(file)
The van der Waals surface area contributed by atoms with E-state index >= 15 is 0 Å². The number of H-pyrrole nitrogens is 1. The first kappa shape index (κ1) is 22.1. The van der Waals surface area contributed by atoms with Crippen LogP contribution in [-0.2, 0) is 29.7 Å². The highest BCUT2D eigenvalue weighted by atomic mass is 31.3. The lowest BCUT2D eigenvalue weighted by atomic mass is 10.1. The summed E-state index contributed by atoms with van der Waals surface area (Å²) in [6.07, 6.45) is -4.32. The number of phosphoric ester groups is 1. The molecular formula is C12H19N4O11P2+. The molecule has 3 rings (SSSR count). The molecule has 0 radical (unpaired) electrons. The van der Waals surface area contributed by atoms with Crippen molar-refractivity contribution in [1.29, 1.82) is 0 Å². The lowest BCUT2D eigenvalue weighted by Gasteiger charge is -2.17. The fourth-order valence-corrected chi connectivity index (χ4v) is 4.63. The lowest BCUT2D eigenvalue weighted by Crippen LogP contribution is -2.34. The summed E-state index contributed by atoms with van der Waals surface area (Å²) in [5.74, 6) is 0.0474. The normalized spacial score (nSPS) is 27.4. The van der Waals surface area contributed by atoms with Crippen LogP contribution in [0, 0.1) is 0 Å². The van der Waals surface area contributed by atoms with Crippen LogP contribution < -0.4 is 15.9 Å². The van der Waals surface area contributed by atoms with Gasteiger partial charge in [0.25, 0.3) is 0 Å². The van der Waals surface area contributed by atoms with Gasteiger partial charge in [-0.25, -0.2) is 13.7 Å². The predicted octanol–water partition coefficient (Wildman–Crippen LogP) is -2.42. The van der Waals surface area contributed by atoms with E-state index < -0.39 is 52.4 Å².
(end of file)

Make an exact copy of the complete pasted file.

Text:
The van der Waals surface area contributed by atoms with E-state index >= 15 is 0 Å². The number of H-pyrrole nitrogens is 1. The first kappa shape index (κ1) is 22.1. The van der Waals surface area contributed by atoms with Crippen LogP contribution in [-0.2, 0) is 29.7 Å². The highest BCUT2D eigenvalue weighted by atomic mass is 31.3. The lowest BCUT2D eigenvalue weighted by atomic mass is 10.1. The summed E-state index contributed by atoms with van der Waals surface area (Å²) in [6.07, 6.45) is -4.32. The number of phosphoric ester groups is 1. The molecular formula is C12H19N4O11P2+. The molecule has 3 rings (SSSR count). The molecule has 0 radical (unpaired) electrons. The van der Waals surface area contributed by atoms with Crippen molar-refractivity contribution in [1.29, 1.82) is 0 Å². The lowest BCUT2D eigenvalue weighted by Gasteiger charge is -2.17. The fourth-order valence-corrected chi connectivity index (χ4v) is 4.63. The lowest BCUT2D eigenvalue weighted by Crippen LogP contribution is -2.34. The summed E-state index contributed by atoms with van der Waals surface area (Å²) in [5.74, 6) is 0.0474. The normalized spacial score (nSPS) is 27.4. The van der Waals surface area contributed by atoms with Crippen LogP contribution in [0, 0.1) is 0 Å². The van der Waals surface area contributed by atoms with Crippen LogP contribution < -0.4 is 15.9 Å². The van der Waals surface area contributed by atoms with Gasteiger partial charge in [0.25, 0.3) is 0 Å². The van der Waals surface area contributed by atoms with Gasteiger partial charge in [-0.25, -0.2) is 13.7 Å². The predicted octanol–water partition coefficient (Wildman–Crippen LogP) is -2.42. The van der Waals surface area contributed by atoms with E-state index < -0.39 is 52.4 Å².